As discussed in connection with FIG. 5 above, if the verification operation (e.g., block 530) passes, the programming operation is successfully completed (e.g., block 550). If the verification determines that the upper page has not been successfully reprogrammed, the programming voltage (Vpgm) is incremented (e.g., block 540) to the next programming voltage and the program/verify operations are repeated. An example of the above described program/verify operations is provided in a commonly assigned, copending patent application by the same inventor as herein, application Ser. No. 11/448,063 entitled “Programming a Non-Volatile Memory Device”, filed Jun. 6, 2006. The same is incorporated herein in full by reference.

In the embodiment illustrated in FIG. 6B, the logical state of the cell to be reprogrammed has been determined (e.g., block 510 of FIG. 5). In the embodiment of FIG. 6B, during reprogramming of the upper pages of cells on a word line (WL0 REPROGRAM), programming pulses (Vpgm) are applied to the cells until each cell is verified to have reached the proper Vt level. For instance, as shown in the table of FIG. 6B, cells being reprogrammed to the “0111” state receive Vpgm pulses until the Vt level of the cell is above the corresponding reprogramming verify voltage (e.g., VRP0111). Cells being reprogrammed to the “0011” state receive Vpgm pulses until the Vt level of the cell is above the corresponding reprogramming verify voltage (e.g., VRP0011). The programming voltage (Vpgm) continues to be incremented until program verify operations (0111 REPROGRAM, 0011 REPROGRAM, . . . , 1110 REPROGRAM) determine that each of the cells being reprogrammed has a Vt level above the proper reprogramming verify voltage (VRP0111, VRP0011, . . . , VRP1110). In the embodiment illustrated in FIG. 6B, the bit line voltage (BL) is inhibited (e.g., increased to a Vcc voltage such as 1V as shown) when the Vt of the cell reaches the proper level.

As shown in the embodiment of FIG. 3B, programming the number of states may be performed with and without the use of compaction. For example, in various embodiments, only the logical states having the widest threshold voltage (Vt) distributions are reprogrammed. For example, in one embodiment, the widest state is the “1110” state that is nearest to the erased state “1111”. Reprogramming only the upper page of the widest state provides faster programming speed and a tighter threshold voltage distribution. In various embodiments the programming states other than “1110” already have a tighter Vt distribution than the “1110” state. In such embodiments, if the state of a cell is determined to by anything other than the widest state, e.g., the state nearest the erase state, the upper page reprogramming is not performed. Embodiments are not limited to reprogramming the upper page.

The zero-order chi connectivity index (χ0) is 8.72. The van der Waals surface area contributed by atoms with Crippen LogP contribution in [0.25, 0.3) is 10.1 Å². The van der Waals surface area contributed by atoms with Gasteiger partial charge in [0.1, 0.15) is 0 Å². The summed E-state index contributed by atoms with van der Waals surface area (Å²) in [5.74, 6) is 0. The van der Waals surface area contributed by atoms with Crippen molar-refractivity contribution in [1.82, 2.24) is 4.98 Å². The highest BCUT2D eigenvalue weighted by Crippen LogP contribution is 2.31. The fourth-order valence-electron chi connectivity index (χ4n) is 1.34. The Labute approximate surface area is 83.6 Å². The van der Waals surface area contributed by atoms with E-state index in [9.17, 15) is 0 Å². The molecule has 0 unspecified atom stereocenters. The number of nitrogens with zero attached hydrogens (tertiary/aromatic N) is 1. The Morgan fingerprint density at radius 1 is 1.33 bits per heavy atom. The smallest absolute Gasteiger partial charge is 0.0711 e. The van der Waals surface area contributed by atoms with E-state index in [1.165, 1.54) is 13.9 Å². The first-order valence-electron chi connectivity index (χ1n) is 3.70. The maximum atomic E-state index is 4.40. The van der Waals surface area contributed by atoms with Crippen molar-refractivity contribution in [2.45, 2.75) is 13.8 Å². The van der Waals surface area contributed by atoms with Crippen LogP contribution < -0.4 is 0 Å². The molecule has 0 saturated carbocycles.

FIG. 7 is a functional block diagram of an electronic memory system having at least one memory device in accordance with an embodiment of the present disclosure. Memory system 700 includes a processor 710 coupled to a non-volatile memory device 720 that includes a memory array 730 of non-volatile cells. The memory system 700 can include separate integrated circuits or both the processor 710 and the memory device 720 can be on the same integrated circuit. The processor 710 can be a microprocessor or some other type of controlling circuitry such as an application-specific integrated circuit (ASIC).

For clarity, the electronic memory system 700 has been simplified to focus on features with particular relevance to the present disclosure. The memory device 720 includes an array of non-volatile memory cells 730, which can be floating gate flash memory cells with a NAND architecture. The control gates of each row of memory cells are coupled with a word line, while the drain regions of the memory cells are coupled to bit lines. The source regions of the memory cells are coupled to source lines, as the same has been illustrated in FIG. 1. As will be appreciated by those of ordinary skill in the art, the manner of connection of the memory cells to the bit lines and source lines depends on whether the array is a NAND architecture, a NOR architecture, and AND architecture, or some other memory array architecture.

The embodiment of FIG. 7 includes address circuitry 740 to latch address signals provided over I/O connections 762 through I/O circuitry 760. Address signals are received and decoded by a row decoder 744 and a column decoder 746 to access the memory array 730. In light of the present disclosure, it will be appreciated by those skilled in the art that the number of address input connections depends on the density and architecture of the memory array 730 and that the number of addresses increases with both increased numbers of memory cells and increased numbers of memory blocks and arrays.